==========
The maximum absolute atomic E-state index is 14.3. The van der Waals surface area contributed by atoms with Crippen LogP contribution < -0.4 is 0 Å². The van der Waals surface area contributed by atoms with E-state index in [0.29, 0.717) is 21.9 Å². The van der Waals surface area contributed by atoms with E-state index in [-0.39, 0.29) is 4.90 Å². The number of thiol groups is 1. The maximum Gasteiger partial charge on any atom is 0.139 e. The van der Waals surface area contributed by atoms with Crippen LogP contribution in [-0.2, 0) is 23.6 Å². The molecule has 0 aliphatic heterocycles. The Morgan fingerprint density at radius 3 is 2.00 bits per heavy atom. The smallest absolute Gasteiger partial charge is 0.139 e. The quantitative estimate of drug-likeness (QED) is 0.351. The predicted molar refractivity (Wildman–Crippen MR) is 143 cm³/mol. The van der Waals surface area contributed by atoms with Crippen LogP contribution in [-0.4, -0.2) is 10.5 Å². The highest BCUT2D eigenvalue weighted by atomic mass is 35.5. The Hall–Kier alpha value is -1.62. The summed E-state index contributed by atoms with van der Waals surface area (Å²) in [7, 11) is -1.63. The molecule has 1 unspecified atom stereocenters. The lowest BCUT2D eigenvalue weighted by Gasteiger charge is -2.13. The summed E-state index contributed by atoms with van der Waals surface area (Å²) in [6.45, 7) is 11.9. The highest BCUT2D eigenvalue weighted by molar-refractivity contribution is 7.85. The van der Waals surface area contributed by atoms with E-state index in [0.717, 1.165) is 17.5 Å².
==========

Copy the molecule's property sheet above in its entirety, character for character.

The maximum absolute atomic E-state index is 14.3. The van der Waals surface area contributed by atoms with Crippen LogP contribution < -0.4 is 0 Å². The van der Waals surface area contributed by atoms with E-state index in [0.29, 0.717) is 21.9 Å². The van der Waals surface area contributed by atoms with E-state index in [-0.39, 0.29) is 4.90 Å². The number of thiol groups is 1. The maximum Gasteiger partial charge on any atom is 0.139 e. The van der Waals surface area contributed by atoms with Crippen LogP contribution in [-0.2, 0) is 23.6 Å². The molecule has 0 aliphatic heterocycles. The Morgan fingerprint density at radius 3 is 2.00 bits per heavy atom. The smallest absolute Gasteiger partial charge is 0.139 e. The quantitative estimate of drug-likeness (QED) is 0.351. The predicted molar refractivity (Wildman–Crippen MR) is 143 cm³/mol. The van der Waals surface area contributed by atoms with Crippen LogP contribution in [-0.4, -0.2) is 10.5 Å². The highest BCUT2D eigenvalue weighted by atomic mass is 35.5. The Hall–Kier alpha value is -1.62. The summed E-state index contributed by atoms with van der Waals surface area (Å²) in [7, 11) is -1.63. The molecule has 1 unspecified atom stereocenters. The lowest BCUT2D eigenvalue weighted by Gasteiger charge is -2.13. The summed E-state index contributed by atoms with van der Waals surface area (Å²) in [6.45, 7) is 11.9. The highest BCUT2D eigenvalue weighted by molar-refractivity contribution is 7.85. The van der Waals surface area contributed by atoms with E-state index in [0.717, 1.165) is 17.5 Å².